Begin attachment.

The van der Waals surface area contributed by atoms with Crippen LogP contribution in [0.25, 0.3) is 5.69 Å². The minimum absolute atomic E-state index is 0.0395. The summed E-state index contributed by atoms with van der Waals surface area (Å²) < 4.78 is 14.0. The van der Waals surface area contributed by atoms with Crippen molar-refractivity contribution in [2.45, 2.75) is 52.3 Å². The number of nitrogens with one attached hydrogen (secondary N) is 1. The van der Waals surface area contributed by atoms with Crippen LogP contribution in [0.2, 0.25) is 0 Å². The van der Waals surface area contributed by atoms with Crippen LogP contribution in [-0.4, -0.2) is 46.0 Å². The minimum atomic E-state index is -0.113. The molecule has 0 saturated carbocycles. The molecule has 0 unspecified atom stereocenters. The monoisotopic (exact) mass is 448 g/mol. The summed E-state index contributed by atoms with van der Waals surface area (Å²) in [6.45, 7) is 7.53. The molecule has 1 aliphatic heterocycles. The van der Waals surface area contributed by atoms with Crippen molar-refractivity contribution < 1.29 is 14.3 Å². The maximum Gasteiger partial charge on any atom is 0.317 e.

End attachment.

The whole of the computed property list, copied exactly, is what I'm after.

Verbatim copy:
The van der Waals surface area contributed by atoms with Crippen LogP contribution in [0.25, 0.3) is 5.69 Å². The minimum absolute atomic E-state index is 0.0395. The summed E-state index contributed by atoms with van der Waals surface area (Å²) < 4.78 is 14.0. The van der Waals surface area contributed by atoms with Crippen molar-refractivity contribution in [2.45, 2.75) is 52.3 Å². The number of nitrogens with one attached hydrogen (secondary N) is 1. The van der Waals surface area contributed by atoms with Crippen LogP contribution in [0.2, 0.25) is 0 Å². The van der Waals surface area contributed by atoms with Crippen LogP contribution in [-0.4, -0.2) is 46.0 Å². The minimum atomic E-state index is -0.113. The molecule has 0 saturated carbocycles. The molecule has 0 unspecified atom stereocenters. The monoisotopic (exact) mass is 448 g/mol. The summed E-state index contributed by atoms with van der Waals surface area (Å²) in [6.45, 7) is 7.53. The molecule has 1 aliphatic heterocycles. The van der Waals surface area contributed by atoms with Crippen molar-refractivity contribution < 1.29 is 14.3 Å². The maximum Gasteiger partial charge on any atom is 0.317 e.